End Isolation and Solitary Confinement: Support Palestinian Prisoners on Hunger Strike

Write today to support the demands of the over 70 Palestinian political prisoners on hunger strike and call for an immediate end to the use of solitary confinement and isolation against Nahar al-Saadi, and all Palestinian prisoners in Israeli jails.

A3 Newsletter December 9th, 2014: Give Albert a Hug for the Holidays

albertIn Homer Louisiana, Albert Woodfox remains in his cell – 42 years in solitary and held under increasingly severe restrictions. From the unnecessary and extensive use of the black-box during transport, to the ‘catch-22′ system making it impossible for Albert to have contact visits, it appears that the response to his most recent court victory is to continue turning the screws ever tighter.

Not surprisingly, the Louisiana Attorney General has filed an appeal with the Fifth Circuit Court asking them to review their recent ruling that upheld a lower court’s 2013 overturning of Albert’s conviction. We anticipate a response from the Fifth Circuit in the coming weeks.

Meanwhile, want to register our concern with the Louisiana Department of Corrections about the recent denial of contact visits to Albert, as explained further in the section below. We hope you’ll join us in contacting the Department of Corrections to request that they apply their visitation policy fairly.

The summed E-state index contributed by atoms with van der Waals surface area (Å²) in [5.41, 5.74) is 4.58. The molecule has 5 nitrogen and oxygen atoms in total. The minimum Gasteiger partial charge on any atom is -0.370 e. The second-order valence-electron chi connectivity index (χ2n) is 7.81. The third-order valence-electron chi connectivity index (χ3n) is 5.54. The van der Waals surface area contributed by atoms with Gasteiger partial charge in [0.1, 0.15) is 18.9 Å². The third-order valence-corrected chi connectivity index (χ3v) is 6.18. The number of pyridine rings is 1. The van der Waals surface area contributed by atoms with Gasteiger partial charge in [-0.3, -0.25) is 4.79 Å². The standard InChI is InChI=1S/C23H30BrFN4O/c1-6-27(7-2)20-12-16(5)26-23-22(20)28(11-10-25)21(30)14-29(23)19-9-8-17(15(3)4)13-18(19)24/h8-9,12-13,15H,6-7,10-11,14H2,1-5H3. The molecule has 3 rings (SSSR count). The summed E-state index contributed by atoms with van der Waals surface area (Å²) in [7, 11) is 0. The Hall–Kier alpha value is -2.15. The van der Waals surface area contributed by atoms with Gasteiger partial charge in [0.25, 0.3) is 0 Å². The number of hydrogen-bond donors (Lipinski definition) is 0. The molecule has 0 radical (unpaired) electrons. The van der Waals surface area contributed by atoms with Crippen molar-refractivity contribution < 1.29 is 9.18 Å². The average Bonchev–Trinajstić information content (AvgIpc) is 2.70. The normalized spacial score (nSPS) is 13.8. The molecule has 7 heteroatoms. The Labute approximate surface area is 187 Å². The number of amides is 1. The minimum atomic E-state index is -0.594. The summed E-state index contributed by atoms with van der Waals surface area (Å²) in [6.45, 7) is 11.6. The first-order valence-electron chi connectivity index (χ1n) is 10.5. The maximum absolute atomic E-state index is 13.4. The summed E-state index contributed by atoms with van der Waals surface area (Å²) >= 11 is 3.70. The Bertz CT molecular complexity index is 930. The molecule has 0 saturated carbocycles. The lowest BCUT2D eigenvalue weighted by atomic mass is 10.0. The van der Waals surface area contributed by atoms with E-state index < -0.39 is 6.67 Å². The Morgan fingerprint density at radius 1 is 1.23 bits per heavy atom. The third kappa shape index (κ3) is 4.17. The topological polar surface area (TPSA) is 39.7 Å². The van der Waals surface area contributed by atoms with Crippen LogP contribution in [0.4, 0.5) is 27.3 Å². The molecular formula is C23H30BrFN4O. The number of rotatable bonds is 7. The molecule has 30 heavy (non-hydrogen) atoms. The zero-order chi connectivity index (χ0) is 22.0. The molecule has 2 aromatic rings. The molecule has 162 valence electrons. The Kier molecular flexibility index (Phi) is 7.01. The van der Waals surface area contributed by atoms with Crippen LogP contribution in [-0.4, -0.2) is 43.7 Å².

RECENT MEDIA COVERAGE: Times Picayune (1 , 2 , 3 , 4  II The Advocate II Democracy Now! (watch part two II The Guardian II Solitary Watch II Amnesty USA II Amnesty International II Telegraph UK II National Public Radio II ABA Journal II Reuters II NY Times: 4 decades of solitary//is “barbaric beyond measure”


Louisiana DOC Violates Own Policy to Wrongfully Deny Albert Contact Visits

Albert Woodfox, the last of the Angola 3 behind bars, has now been denied contact visits for almost two consecutive years.  During the latter part of his nearly 40 years at Angola, and for the first few at David Wade Correctional Center in Northern Louisiana where he has been held since 2010, Albert was allowed contact visits on occasion with people on his approved visiting list, as well as less frequent ones with “special visitors” pre-approved in advance on an individual one time basis.

Only months after Albert’s conviction was overturned a third time, Wade officials cut off all contact visits without explanation.  After pressure from Albert to reinstate the visits, the South Compound Supervisor Colonel Lonnie Nail, who oversees visiting at the prison, has agreed to allow the visits again, but only if Albert and others in CCR comply with the irregular and essentially impossible task of providing a list of who is coming for a contact visit on a particular day so that the Colonel can personally re-screen and re-approve the visitors, a process that is not only onerous but in violation of the Louisiana DOC’s own Visitation policy.

In the past, at times when contact visits were more generally allowed, Albert was allowed 2 full days per month for contact visits with anyone on his permanent visiting list (up to 5 at one time), without having to supply the exact date of future visits and certainly without additional screening of pre-approved visitors.